where $m,n,p$ are natural numbers, $f (x)$ is a real valued continuous function, $B_k$ are the Bernoulli numbers and $R$ is an error term which is normally small for suitable values of $p$ (depends on $n, m, p$ and $f$).

Proof of above formula is by principle of mathematical induction. For more details, see this beautiful paper: Apostol, T. M.. (1999). An Elementary View of Euler’s Summation Formula. The American Mathematical Monthly, 106(5), 409–418. http://doi.org/10.2307/2589145

# [poem] Harmonic Noise

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———-
Harmonic Noise

One day I heard something musical,
It sounded to me mystical.
Since it was ordered,
A harmonic pattern was being followed.
The pattern was elegant,
It was inverse of each natural number element.
I made the number elements bigger hero,
The pattern approached symmetrical zero.
When I summed up the pattern without bound,
I got only noise without any musical sound.

-Gaurish
————
For more details about Harmonic series refer Wikipedia: https://en.wikipedia.org/wiki/Harmonic_series_(mathematics)

# Kempner Series & MMC

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In Madhava Mathematics Competition 2015 (held in January 2015), we were asked to prove the convergence of Kempner Series (first time proved in 1914). Recently I discovered the paper by A. J. Kempner (http://www.jstor.org/stable/2972074), so in this blog post I will state and prove that problem.

The basic idea behind proof is to divide whole series into chunks (finding symmetry) and then construct a converging geometric series which will act as upper bound of Kempner Seires.

A detailed study of this cartoon has been done by Ben Orlin (http://bit.ly/1KD4shF)

Theorem (Kempner Series, 1914). Harmonic Series,$\sum_{k=1}^{\infty} \frac{1}{k} = \frac{1}{1} + \frac{1}{2} + \frac{1}{3} +\ldots$, converge, if the denominators do not include all natural numbers $1,2,3,\ldots$, but only those numbers which do not contain any figure 9.

Proof: Given Series is:
$K = \frac{1}{1}+\ldots +\frac{1}{8}+\frac{1}{10}+\ldots +\frac{1}{18}+\frac{1}{20} + \ldots + \frac{1}{28}+\frac{1}{30}+\ldots +\frac{1}{38}+\frac{1}{40}+\ldots +\frac{1}{48}+\frac{1}{50} + \ldots + \frac{1}{58}+\frac{1}{60}+\ldots+\frac{1}{68}+\frac{1}{70}+\ldots +\frac{1}{78}+\frac{1}{80} + \ldots + \frac{1}{88}+\frac{1}{100}+\ldots$
Now we can rewrite above series as:
$S = a_1 + a_2 + \ldots + a_n + \ldots$
where $a_n$ is the sum of all terms in $K$ of denominator $d$ with $10^{n-1} \leq d < 10^{n}$.
Observe that, each term of $K$ which forms part of $a_n$, is less than or equal to $1/10^{n-1}$.

Now count the number of terms of $K$ which are contained in $a_1$, in $a_2$, $\ldots$, in $a_n$. Clearly, $a_1$, consists of 8 terms, and $a_1 < 8 \cdot 1 < 9$. In $a_2$ there are, as is easily seen, less than $9^2$ terms of $K$, and $a_2 < (9^2/10)$. Altogether there are in $K$ less than $9^2 + 9$ terms with denominators under 100.

Assume now that we know the number of terms in $K$ which are contained in $a_n$ to be less than $9^n$, for $n = 1, 2, 3, \ldots, n$. Then, because each term of $K$ which is contained in $a_n$ is not greater than $1/10^{n-1}$, we have $a_n < (9^n/10^{n-1})$, and the total number of terms in $K$ with denominators under $10^n$ is less than $9^n + 9^{n-1} + 9^{n-2} + \ldots + 9^2 + 9$.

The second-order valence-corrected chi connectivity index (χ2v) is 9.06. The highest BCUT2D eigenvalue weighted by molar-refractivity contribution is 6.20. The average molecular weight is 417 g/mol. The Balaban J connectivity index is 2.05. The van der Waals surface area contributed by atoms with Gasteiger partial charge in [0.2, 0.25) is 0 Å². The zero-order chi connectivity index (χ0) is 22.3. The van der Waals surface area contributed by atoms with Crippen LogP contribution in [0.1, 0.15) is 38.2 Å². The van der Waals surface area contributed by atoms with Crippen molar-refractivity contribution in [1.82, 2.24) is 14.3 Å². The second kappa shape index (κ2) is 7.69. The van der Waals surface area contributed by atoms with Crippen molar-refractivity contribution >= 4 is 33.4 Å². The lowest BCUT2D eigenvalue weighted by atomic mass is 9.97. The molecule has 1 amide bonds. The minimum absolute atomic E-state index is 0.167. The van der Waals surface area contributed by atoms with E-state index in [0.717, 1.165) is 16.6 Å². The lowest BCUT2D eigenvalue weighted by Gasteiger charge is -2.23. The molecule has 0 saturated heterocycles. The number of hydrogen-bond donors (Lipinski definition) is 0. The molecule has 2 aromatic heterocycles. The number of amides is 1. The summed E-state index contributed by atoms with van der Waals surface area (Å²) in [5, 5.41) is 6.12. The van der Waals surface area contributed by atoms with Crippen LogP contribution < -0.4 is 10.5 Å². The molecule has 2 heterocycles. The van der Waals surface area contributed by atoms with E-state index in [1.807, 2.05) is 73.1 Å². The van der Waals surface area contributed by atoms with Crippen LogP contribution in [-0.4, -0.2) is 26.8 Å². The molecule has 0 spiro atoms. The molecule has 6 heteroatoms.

Now, let’s go for induction. For $n = 1$ and $n = 2$ we have verified all this, and we will now show that if it is true for $n$, then $a_{n+1} < (9^{n+1}/10^n)$. $a_{n+1}$ contains all terms in $K$ of denominator $d$, $10^n \leq d < 1^{n+1}$. This interval for $d$ can be broken up into the nine intervals,  $\alpha \cdot 10^n \leq d < (\alpha + 1)10^n$, $\alpha = 1,2, \ldots, 9$. The last interval does not contribute any term to $K$, the eight remaining intervals contribute each the same number of terms to $K$, and this is the same as the number of terms contributed by the whole interval $0 < d < 10^n$, that is, by assumption, less than $9^n + 9^{n-1} + 9^{n-2} + \ldots + 9^2 + 9$.

Therefore, $a_{n+1}$ contains less than $8(9^n + 9^{n-1} + 9^{n-2} +\ldots + 9^2 + 9) < 9^{n+1}$ terms of $K$, and each of these terms is less than or equal to $1/10$, we have $a_{n+1} < (9^{n+1}/10^n)$.

Hence, $S = a_1 + a_2 + a_3 + \ldots < 9 + \frac{9}{10} + \ldots + \frac{9^{n+1}}{10^n}+ \ldots = 90$
Thus, $S$ converges, and since, $K=S$, $K$ also converges.

——————————–
Note: There is nothing special about 9 here, the above method of proof holds unchanged if, instead of 9, any other figure $1, 2, \ldots, 8$ is excluded, but not for the figure $0$.

# Nested Radical Sequences?

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I ended up with a task at the end of my post last month: Resting with ‘Nested Radicals’

I have figured out that $\sqrt{1- \sqrt{1+ \sqrt{1- \sqrt{\ldots } }}}$ is a diverging series. But now I am struck with another problem:

What is the corresponding sequence for nested radical series?

In general, I am given a sequence and I write the corresponding series and check its convergence/divergence. But what if I am given a series without a general term (though wrong in many cases, as a given pattern of finite terms may be written as many different general terms.). For nested radicals I believe that there is only one general term and without this general term I will not be able to write terms of corresponding sequence (as in case of nested radicals I simply get partial sums). So I have a bigger question to ask:

Does there exists a sequence corresponding to any given series?